Massachusetts health reform: A return to capitation?

mass-pcThe Globe’s Liz Kowalczyk reports on a recommended retreat from fee-for-service payments. Sound familiar? HMOs tried the payment-per- patient approach in the ’80 and ’90, with little success. Maybe the state can do it right this time.  It is true — the way we pay for health care now encourages inefficiencies, poor care and high costs.

A single, yearly fee is intended to discourage doctors and hospitals from providing unneeded tests and treatments, so patients could find it harder to get procedures of questionable benefit. And because doctors and hospitals would have to work together more closely to manage the budget, the hope is they will better coordinate care for patients, which could improve quality.

The “fee-for-service” system “has all the wrong incentives,” said Dolores Mitchell, a member of the Special Commission on the Health Care Payment System and head of the state employees’ insurance program. “It encourages excessive use and does nothing to discourage waste. People know the system has been dysfunctional for years.”

Advertisements

One thought on “Massachusetts health reform: A return to capitation?

  1. This is nonsense! I am dealing with what I consider “elderly abuse” of my mother by a large Boston hospital. It is clear that she is subject to some sort of capitated payment system, though her Medicare plan does not indicate anything like that. She know nothing about it, of course. Like most elderly patients – she feels that her doctors have her best medical interests in mind. Little does she know that they seem to care more about their income than they do about her health.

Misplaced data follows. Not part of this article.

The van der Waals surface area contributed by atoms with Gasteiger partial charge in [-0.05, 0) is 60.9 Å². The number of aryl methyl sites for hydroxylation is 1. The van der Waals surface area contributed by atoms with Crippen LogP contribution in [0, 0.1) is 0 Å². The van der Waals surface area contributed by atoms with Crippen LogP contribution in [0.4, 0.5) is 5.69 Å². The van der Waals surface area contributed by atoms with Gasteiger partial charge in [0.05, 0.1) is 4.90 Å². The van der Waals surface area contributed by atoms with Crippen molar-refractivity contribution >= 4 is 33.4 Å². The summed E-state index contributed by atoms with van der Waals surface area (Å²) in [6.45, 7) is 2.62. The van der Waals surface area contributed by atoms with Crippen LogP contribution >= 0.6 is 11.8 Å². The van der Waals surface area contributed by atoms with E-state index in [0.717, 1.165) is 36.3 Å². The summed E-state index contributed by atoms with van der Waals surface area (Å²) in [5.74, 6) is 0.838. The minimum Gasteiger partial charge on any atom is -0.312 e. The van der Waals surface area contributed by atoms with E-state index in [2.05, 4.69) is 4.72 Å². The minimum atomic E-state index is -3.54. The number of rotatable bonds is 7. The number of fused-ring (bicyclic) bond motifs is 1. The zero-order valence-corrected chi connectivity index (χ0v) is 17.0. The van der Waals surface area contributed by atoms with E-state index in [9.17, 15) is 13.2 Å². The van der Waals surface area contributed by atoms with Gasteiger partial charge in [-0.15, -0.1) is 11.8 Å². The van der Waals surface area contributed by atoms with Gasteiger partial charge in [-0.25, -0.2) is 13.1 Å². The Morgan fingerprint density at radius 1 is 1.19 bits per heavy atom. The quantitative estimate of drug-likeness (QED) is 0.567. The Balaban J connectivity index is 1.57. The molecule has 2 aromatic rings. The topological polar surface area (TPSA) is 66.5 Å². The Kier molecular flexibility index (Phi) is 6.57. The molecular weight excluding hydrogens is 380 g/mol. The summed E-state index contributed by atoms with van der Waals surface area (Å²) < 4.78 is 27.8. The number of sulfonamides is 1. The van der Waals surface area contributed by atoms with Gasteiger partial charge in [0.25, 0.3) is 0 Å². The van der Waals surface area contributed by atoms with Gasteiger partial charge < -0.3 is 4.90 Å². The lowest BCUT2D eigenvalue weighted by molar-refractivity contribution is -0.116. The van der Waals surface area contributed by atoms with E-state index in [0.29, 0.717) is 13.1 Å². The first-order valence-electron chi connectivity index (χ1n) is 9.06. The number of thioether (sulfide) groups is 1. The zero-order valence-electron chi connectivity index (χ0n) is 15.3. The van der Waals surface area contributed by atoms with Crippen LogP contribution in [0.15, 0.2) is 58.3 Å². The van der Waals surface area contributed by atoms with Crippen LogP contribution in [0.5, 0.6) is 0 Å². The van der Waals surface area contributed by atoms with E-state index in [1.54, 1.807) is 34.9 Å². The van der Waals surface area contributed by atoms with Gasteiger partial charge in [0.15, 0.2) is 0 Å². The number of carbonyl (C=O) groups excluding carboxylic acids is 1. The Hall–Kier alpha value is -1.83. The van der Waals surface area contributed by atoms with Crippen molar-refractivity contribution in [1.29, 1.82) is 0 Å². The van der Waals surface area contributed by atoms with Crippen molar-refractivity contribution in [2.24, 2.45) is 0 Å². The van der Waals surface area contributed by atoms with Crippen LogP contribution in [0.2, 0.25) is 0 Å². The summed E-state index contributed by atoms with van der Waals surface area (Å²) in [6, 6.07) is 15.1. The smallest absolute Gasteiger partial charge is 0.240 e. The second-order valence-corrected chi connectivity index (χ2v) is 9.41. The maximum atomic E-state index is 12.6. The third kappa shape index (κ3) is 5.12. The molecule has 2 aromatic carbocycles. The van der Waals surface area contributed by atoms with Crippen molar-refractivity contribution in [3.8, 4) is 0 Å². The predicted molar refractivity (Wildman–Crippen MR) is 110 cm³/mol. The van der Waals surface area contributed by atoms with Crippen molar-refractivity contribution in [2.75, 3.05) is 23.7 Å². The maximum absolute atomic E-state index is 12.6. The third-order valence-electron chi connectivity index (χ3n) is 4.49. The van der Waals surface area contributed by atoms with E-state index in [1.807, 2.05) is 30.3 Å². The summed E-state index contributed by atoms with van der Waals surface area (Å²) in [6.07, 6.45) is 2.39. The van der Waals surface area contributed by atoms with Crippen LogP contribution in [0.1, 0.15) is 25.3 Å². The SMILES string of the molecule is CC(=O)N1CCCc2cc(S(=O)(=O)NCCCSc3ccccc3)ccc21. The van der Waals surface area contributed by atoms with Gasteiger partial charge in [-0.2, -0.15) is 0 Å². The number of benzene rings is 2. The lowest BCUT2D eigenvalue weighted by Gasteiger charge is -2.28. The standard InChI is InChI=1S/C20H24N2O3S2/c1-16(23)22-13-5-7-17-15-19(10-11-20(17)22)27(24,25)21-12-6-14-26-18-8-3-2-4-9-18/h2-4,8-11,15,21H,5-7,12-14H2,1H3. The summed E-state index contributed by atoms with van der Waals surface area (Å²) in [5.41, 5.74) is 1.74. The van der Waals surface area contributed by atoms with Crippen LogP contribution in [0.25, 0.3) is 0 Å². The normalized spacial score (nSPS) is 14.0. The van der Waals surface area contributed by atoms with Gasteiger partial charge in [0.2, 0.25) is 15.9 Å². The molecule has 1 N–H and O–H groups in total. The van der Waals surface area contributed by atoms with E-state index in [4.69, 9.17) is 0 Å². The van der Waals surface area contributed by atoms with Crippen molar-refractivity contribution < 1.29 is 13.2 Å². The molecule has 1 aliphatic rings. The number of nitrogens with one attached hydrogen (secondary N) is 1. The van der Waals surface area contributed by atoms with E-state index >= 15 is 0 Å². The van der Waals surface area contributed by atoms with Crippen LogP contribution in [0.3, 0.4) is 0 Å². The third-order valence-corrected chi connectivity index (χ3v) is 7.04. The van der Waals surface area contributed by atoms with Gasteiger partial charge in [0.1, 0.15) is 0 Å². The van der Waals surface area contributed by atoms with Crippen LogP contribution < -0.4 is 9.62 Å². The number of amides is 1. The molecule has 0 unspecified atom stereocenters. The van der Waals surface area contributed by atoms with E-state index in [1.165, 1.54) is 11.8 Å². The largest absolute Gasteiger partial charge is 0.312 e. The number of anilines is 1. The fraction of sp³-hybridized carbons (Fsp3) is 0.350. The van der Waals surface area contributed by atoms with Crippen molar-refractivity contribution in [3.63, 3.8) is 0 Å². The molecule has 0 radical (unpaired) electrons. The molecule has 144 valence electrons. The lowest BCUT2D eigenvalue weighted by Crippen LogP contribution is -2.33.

As a result, this hospital seems to be treating her in the cheapest way possible. And no, it is not working and there is no easy way to extract her from this mess without a legal battle. I can only imagine that they want her to drop dead and get them off the hook for her care. It disgusts me the way she is treated! What happened to “do no harm”? Has it been now changed to “… do no harm to your bottom line?”

Leave a Reply

Fill in your details below or click an icon to log in:

WordPress.com Logo

You are commenting using your WordPress.com account. Log Out / Change )

Twitter picture

You are commenting using your Twitter account. Log Out / Change )

Facebook photo

You are commenting using your Facebook account. Log Out / Change )

Google+ photo

You are commenting using your Google+ account. Log Out / Change )

Connecting to %s